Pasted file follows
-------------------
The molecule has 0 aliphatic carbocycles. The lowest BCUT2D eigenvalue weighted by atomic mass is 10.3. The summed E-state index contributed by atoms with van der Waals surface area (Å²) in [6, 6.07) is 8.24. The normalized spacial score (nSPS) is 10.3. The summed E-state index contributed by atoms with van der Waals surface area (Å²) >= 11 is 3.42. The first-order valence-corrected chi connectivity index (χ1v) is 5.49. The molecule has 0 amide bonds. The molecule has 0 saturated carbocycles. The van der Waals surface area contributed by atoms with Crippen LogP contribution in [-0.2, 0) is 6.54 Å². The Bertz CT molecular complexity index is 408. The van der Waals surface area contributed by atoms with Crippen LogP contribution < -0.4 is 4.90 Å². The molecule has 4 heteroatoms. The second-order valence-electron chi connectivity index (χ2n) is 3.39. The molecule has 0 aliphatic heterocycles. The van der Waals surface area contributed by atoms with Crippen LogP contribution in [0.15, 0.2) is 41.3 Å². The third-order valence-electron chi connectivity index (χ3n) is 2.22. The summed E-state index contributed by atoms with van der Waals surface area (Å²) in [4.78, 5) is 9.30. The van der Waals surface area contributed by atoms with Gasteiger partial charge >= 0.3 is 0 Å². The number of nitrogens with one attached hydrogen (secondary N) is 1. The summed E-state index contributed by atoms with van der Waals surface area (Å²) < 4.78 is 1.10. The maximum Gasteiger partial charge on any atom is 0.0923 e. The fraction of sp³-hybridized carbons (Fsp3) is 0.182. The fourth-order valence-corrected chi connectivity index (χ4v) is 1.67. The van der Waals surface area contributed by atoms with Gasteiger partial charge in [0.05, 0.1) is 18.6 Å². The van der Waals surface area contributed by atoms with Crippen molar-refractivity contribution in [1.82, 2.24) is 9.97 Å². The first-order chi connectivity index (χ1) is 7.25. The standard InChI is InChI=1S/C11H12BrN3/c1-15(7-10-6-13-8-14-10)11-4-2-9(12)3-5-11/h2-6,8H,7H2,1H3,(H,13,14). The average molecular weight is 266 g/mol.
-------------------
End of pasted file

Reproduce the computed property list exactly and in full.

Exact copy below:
The molecule has 0 aliphatic carbocycles. The lowest BCUT2D eigenvalue weighted by atomic mass is 10.3. The summed E-state index contributed by atoms with van der Waals surface area (Å²) in [6, 6.07) is 8.24. The normalized spacial score (nSPS) is 10.3. The summed E-state index contributed by atoms with van der Waals surface area (Å²) >= 11 is 3.42. The first-order valence-corrected chi connectivity index (χ1v) is 5.49. The molecule has 0 amide bonds. The molecule has 0 saturated carbocycles. The van der Waals surface area contributed by atoms with Crippen LogP contribution in [-0.2, 0) is 6.54 Å². The Bertz CT molecular complexity index is 408. The van der Waals surface area contributed by atoms with Crippen LogP contribution < -0.4 is 4.90 Å². The molecule has 4 heteroatoms. The second-order valence-electron chi connectivity index (χ2n) is 3.39. The molecule has 0 aliphatic heterocycles. The van der Waals surface area contributed by atoms with Crippen LogP contribution in [0.15, 0.2) is 41.3 Å². The third-order valence-electron chi connectivity index (χ3n) is 2.22. The summed E-state index contributed by atoms with van der Waals surface area (Å²) in [4.78, 5) is 9.30. The van der Waals surface area contributed by atoms with Gasteiger partial charge >= 0.3 is 0 Å². The number of nitrogens with one attached hydrogen (secondary N) is 1. The summed E-state index contributed by atoms with van der Waals surface area (Å²) < 4.78 is 1.10. The maximum Gasteiger partial charge on any atom is 0.0923 e. The fraction of sp³-hybridized carbons (Fsp3) is 0.182. The fourth-order valence-corrected chi connectivity index (χ4v) is 1.67. The van der Waals surface area contributed by atoms with Gasteiger partial charge in [0.05, 0.1) is 18.6 Å². The van der Waals surface area contributed by atoms with Crippen molar-refractivity contribution in [1.82, 2.24) is 9.97 Å². The first-order chi connectivity index (χ1) is 7.25. The standard InChI is InChI=1S/C11H12BrN3/c1-15(7-10-6-13-8-14-10)11-4-2-9(12)3-5-11/h2-6,8H,7H2,1H3,(H,13,14). The average molecular weight is 266 g/mol.